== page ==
And what of long-term understanding of our intent? Scharmen saidi that, instead of relying on artificially intelligent software to act as curator and serendipitist, people now perform that service for each other: we do not have agents, we have but ourselves. I don't think that's strictly true: as Adams says, we are the ones creating the data and the shapes that we cannot see: it's the machines that construct the trending topics and are helping to tease out meaning from the streams and feeds based on (admittedly basic) mechanisms of feedback that we have built in. There is not, I don't think the Amazon equivalent of "people who have read the following on the web also read", but the way we self-select the networks that we're part of provides some of that functionality. 

Perhaps the exuberance of Adams manifested it in the absolute trust of the algorithm, that the machine would be able to understand us perfectly, when all along it would be a cooperation, of sorts, some sort of symbiosis. This makes me think of the internet as discrete parts; and the possibility that it might, in some misunderstood way, act as a distributed brain. It feels like there are distinct neurological structures embedded on the internet and that at the moment, issues like corporate self-interest have imposed some sort of vicious lobotomy, preventing those structures from implementing cross-talk. Imagine what could happen when the cat-recognising part gets input from the purchase recognition part gets input from the face-recognition part.  What's interesting about the way we're spreading code on the net is that this intelligence is also getting distributed: as one part learns how to recognise faces, because the substrate that the net runs on is so general-purpose, it is near enough that any part can suddenly also include that dedicated structure. 

At the same time, there's this weird feedback mechanism where the instrumentation that the internet has (and I realise that I've digressed way off base from the talk of agents) is dealing with the very bottom of Maslow's hierarchy of needs and is generating, again through some sort of invisible hand, the type of content it thinks we want, hence all the Five Amazing Secret Tips To Get Rid Of Belly Fat. These algorithmic utterings that are farmed out to writers and then produced - are they not some sort of Chinese Room in and of itself? Would you know if there were some sort of real intelligence behind their production, or are they merely following a bunch of (ill-defined and not particularly clearly articulated) rules?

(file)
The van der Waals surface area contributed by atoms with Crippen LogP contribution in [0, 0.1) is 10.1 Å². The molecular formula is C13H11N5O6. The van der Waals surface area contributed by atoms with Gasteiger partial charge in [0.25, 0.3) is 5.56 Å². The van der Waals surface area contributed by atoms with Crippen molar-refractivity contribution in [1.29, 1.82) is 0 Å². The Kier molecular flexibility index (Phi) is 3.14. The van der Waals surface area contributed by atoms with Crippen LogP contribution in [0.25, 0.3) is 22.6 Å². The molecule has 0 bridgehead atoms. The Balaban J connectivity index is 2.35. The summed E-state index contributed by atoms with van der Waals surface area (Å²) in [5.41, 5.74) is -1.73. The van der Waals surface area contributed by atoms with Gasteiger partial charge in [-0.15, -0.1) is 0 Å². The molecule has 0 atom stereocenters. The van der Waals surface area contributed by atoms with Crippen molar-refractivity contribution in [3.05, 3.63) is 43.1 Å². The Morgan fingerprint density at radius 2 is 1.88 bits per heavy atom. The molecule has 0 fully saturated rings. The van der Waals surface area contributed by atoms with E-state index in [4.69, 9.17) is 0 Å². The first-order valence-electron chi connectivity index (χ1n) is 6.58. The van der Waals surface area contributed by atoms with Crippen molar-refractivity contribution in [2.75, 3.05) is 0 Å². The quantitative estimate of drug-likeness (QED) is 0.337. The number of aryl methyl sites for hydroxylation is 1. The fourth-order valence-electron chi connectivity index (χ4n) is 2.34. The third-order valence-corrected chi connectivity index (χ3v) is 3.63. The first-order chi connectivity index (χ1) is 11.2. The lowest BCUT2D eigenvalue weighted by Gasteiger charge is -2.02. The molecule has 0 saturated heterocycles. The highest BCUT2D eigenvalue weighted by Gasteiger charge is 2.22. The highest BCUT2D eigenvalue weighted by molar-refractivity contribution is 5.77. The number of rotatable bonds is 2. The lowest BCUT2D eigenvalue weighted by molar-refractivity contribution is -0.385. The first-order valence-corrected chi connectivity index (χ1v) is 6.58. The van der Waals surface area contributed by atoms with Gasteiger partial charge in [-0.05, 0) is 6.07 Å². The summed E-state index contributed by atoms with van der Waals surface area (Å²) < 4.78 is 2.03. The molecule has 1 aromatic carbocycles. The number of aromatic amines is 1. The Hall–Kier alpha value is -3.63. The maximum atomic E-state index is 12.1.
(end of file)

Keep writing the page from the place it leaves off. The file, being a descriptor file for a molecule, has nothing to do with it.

All this makes me feel that the idea of a singular agent seems increasingly unlikely barring an accidental Giant Leap Forward in the creation of a personality-focussed general intelligence. The internet itself, taken as a whole, with weather recognition bits and fault-tolerant bits and so on, is a much bigger thing, and why would it need a human face, anyway? What sort of bizarre personality would be in front of such strange machinery? 

[1] http://dirk.appspot.com

3. Brittle

That said, the internet is brittle in the same way that biological life and humans are brittle. Poke a human in the right place, with the right pressure, and it'll just keel over and die. It turns out that one line of code - in this case, ill-advised lack of braces and yet more proof that Goto be considered harmful - can effectively compromise the equivalent of an immune system. And then when you think about computers and the internet in terms of infrastructure - where's the equivalent of public health? We talk about anti-virus software, but we don't treat what's increasingly turning into critical infrastructure (indeed, invisibly, beneath the notice of the populace) whether it's actually hooked up to critical services, turning into services that are relied upon, or suborned to produce DDOS against critical services themselves. 

Software is brittle, in the same way that humans are. It doesn't even self-heal. There were (obviously?) no unit tests that caught the OS X and iOS SSL failure, and once in the wild and deployed, end-user systems themselves weren't able to diagnose themselves in a method of self-reflectivity to notice that something critical "felt wrong". 


That's it for episode 24. I might go watch Robocop tonight. Not sure which one, though.

Best regards,